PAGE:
Offline Poiter50

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Re: Gangs of Rome
« Reply #38 on: October 22, 2017, 08:33:50 AM »
I hear what you are saying but by the same token, Colleen McCullough in her book series and even others before her, raised the same ideas and planted the seed in our ever fertile skulls as we butterfly our way across the gaming life.
Cheers,
Poiter50

Offline rumacara

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Re: Gangs of Rome
« Reply #39 on: October 22, 2017, 08:37:56 AM »
Richard, to a certain point i share your point of view. Its frustrating when we spend years researching, creating and painting for a certain project we think its kind of original and then someone comes and claim its their own creation.
The point stops when we start realising that there is no originality since we took all our ideas from somewhere or someone. :)

From my part and probably you and a few others, when we create our own figures that is originality and its our own view of them and if someone copies our own creations to commercial ends then that is "stealing other peoples ideas".
Indeed roman street gangs is not a subject/period that exists specifically so yes, probably they took the idea from someone else.

I think what it lacks here is some humility in stating that its other peoples idea and a great idea to make a game.
Im not complaining for this to happen nor im stating im the original creator of the idea (witch im not at all) and im more than happy to share information and pictures if that inspires others to make something similar. :)

I will continue to create as much original models i can and game with them and if someone wants to copy them, mind as well they make them better than mine. ;D


"To boldly go where no one has gone before..."  ;)

Offline Irregular Wars Nic

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Re: Gangs of Rome
« Reply #40 on: October 22, 2017, 10:52:51 AM »
As the author of Songs of Shadows and Dust, Ganesha's rules set published in 2013, I agree that this is a bit of a niche area, but that is not to say that it can't handle another set of rules.

Hey, look at that plug :D ---> http://irregularwars.blogspot.co.uk/p/stylefont-style-normal-alignleft.html

Now, I'm certainly interested to see what Footsore come up with. At the end of the day, the genre needs small factions, lots of buildings, and civilian non-combatants. I have no doubt that there will be elements of similarity between SSD and GoR, but hopefully they won't to too close.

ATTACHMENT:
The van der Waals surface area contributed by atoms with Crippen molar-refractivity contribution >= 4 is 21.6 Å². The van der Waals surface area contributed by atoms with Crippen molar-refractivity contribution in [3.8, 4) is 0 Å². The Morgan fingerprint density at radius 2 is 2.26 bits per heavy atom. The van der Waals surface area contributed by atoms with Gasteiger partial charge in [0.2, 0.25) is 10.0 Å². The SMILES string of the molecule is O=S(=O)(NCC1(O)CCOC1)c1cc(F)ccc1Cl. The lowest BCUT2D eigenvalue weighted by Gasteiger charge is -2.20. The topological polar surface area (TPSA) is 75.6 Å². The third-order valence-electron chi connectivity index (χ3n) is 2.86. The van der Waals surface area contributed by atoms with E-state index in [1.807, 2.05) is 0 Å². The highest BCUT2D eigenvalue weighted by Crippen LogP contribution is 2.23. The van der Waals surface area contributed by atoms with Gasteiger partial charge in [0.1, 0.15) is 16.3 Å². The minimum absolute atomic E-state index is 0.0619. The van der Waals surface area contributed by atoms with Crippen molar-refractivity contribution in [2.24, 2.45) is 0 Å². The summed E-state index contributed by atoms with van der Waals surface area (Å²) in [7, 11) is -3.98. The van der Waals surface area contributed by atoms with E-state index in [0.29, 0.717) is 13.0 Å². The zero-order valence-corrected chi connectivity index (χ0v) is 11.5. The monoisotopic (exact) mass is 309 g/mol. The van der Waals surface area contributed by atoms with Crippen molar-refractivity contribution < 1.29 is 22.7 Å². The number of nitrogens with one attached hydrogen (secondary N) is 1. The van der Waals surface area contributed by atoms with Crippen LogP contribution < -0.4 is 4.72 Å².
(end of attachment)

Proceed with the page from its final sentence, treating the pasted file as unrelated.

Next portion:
From what I can see, GoR looks to be more prescriptive in terms of characters, while SSD is very open world, allowing you to run what ever factions you can imagine. SSD, being based directly on the Song of Blades... mechanics is quite abstracted in character profiles, while GoR looks - from the little I've heard - much more granular.

I would hope that the growing availability of buildings, and appropriate figures, will see a mini boom for this genre, regardless of which rules people are using. Obviously I'd like people to play my rules, but at the end of the day, it's horses for courses.

Offline Duke Donald

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Re: Gangs of Rome
« Reply #41 on: October 22, 2017, 10:54:43 AM »
Well - as above - I would contend that if, for two or three years, various wargamers, here and elsewhere, have been building their own Roman street gangs - a hitherto unknown wargames genre or setting - and sharing these projects online, and then a business comes along with a branded commercial product called 'Gangs of Rome', that's about as derivative as you can get. It's almost certainly borrowed from the creative ideas and work of those hobbyists.

I can understand where you're coming from and appreciate that it can be frustrating for the likes of Rumacara and Poitiers50 who have defined the genre on LAF to see a commercial project in the same vein. That said, I still do not feel this venture is particularly derivative. Specifically, I do not find it more derivative than the many commercial offerings of Victorian Science Fiction miniatures. I've seen wonderful conversions of VSF miniatures on LAF and elsewhere well before I was aware of any commercial offering for this genre. More fundamentally, I do not believe that ideas, genres or styles should be owned or copyrighted.